jailbreak.jpegDespite recommendations from friends and colleagues, I’ve never seriously considered jailbreaking my iPhone. I don’t use a landline for work so my iPhone is my only voice communication tool. Why would I risk disabling it just so I could multitask or run a few apps Apple doesn’t want to sell? It’s just not worth it.

On the other hand, jailbreaking my iPad sounds very appealing to me. Why? First of all, I’m going with the wifi-only model. No 3G for me. I already pay AT&T too much every month for data service for my iPhone and the family plan my wife and kids are on. More importantly, if jailbreaking my iPad means I could tether it to my iPhone and tap into my existing data plan, well, how could I resist! My iPad won’t be as critical a work device for me as my iPhone and enabling 3G access for it without having to pay an additional monthly fee sounds like a great idea.

Yes, I know jailbreaking my iPad means I’ll void the warranty. But after repairing my daughter’s iPhone screen awhile back I’m much more confident fixing Apple’s devices on my own. And since we’re still a week away from the iPad’s release it’s hard to say whether the jailbreaking process will be easy or hard. I can’t wait to find out though!

P.S. – I’m hoping nobody at Apple is reading posts like this… Wouldn’t it be ironic if my iPad is the only one that doesn’t show up at the Apple Store next Saturday?

P.P.S. — I couldn’t resist the opportunity to embed the cover image of one of the greatest albums by one of my all-time favorite bands: Jailbreak, by Thin Lizzy!

Editor’s Note: the above is taken, with permission, from Joe Wikert’s iPadHound Blog. PB


  1. The original poster could surely use some basic understanding of the technology he writes about. For instance, if he wants to connect his iPad to his iPhone for a ride on his 3G data plan, it’s the iPhone he would need to jailbreak, not the iPad – and tethering on his iPhone, not his iPad, is what he wants. Jailbreaking his iPad wouldn’t do him much. Why not take (with permission) some articles that do make sense?

  2. so you guys are convinced there will be no way for any any type of smartphone to be connected to a wifi-only iPad where the iPad thinks the data is coming in thru the wifi port. its been a while since I’ve hacked this sort of thing but can’t you trick the device into thinking the data iss coming from another input port?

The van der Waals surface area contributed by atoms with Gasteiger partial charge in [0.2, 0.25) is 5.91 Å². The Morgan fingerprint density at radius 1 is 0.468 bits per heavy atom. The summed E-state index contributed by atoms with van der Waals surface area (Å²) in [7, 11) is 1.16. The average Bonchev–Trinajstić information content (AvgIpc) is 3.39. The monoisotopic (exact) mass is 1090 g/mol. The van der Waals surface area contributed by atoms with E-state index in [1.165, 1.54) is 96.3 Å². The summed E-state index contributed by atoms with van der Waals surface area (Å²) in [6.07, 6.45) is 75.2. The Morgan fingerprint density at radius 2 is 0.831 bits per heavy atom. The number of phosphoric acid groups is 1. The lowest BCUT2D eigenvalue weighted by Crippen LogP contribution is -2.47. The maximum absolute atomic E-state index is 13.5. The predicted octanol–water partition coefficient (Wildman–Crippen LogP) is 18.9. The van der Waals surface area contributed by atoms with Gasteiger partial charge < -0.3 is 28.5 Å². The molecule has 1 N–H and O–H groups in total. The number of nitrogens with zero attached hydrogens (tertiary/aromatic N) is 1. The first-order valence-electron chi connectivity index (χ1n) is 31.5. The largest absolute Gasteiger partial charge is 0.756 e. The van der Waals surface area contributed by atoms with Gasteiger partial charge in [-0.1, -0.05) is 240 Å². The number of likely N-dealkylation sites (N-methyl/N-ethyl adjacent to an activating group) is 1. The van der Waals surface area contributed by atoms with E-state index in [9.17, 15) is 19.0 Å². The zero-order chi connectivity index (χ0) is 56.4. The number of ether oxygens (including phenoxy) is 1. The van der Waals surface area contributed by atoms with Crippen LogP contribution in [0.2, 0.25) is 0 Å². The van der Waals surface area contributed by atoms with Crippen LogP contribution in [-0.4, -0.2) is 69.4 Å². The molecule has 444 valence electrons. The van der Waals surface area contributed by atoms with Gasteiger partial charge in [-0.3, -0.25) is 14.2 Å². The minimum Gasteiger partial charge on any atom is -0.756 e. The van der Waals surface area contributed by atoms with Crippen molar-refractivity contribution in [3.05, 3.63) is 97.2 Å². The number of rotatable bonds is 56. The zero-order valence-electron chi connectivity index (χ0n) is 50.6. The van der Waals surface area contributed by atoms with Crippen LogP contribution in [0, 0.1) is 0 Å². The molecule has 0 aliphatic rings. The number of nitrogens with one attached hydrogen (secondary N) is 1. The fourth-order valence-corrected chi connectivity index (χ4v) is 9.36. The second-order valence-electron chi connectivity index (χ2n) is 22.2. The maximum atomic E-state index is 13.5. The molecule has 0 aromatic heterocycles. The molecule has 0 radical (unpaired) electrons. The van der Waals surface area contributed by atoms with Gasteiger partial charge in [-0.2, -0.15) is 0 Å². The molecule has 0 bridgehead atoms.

3. Yes, as the owner of a jailbroken iPhone, the lack of knowledge of many iPhone users about the jailbreaking process hits me really hard.

    First of all, I don’t understand the common fear of the iPhone “being disabled” as result of jailbreaking it. The jailbreak is a totally reversible process in the case something goes wrong (which shoudn’t be the case, if you invest the time to know which version of hardware and software you have). And jailbreaking your iPhone doesn’t interfere with your carrier and the normal use of your device.

    Second, many people think the only uses of a jailbroken iPhone are: a) installing pirated apps, or b) using a different carrier to the mandatory one (that is, the one having the exclusive contract with Apple; in Spain, that carrier is Telefonica). While it’s true that a jailbroken iPhone allows a) and b), there’s more, much more in the jailbreaking than that.

  4. @Larry Thomas

    Yes, it is a myth. You ALWAYS can update your iPhone OS via iTunes whenever you want.

    The only problem would be that you will lose the jailbreak and all the content not installed via iTunes. Therefore, you will have to reinstall all the unofficial apps. That is why, for instance, I only update my iPhone when there are significant changes to the OS (in other words, I haven’t updated to 3.1.3 yet).

    There are many sites with comprehensive information on jailbreaking, segmented by devices and the OS currently installed, so with a minimum care and preparation it’s very hard to screw anything up.

    • Actually, if you use the jailbreak app manager “Rock” instead of “Cydia”, it will keep track of what unofficial apps you have installed (tagging them with your unit’s device ID, I believe) so that when you re-jailbreak you can simply use Rock to re-install them all at once.

      And of course it does mean you have to wait to update your OS until a jailbreak has been announced for it if you want to be able to jailbreak and reinstall those apps. Sometimes that can take several weeks.

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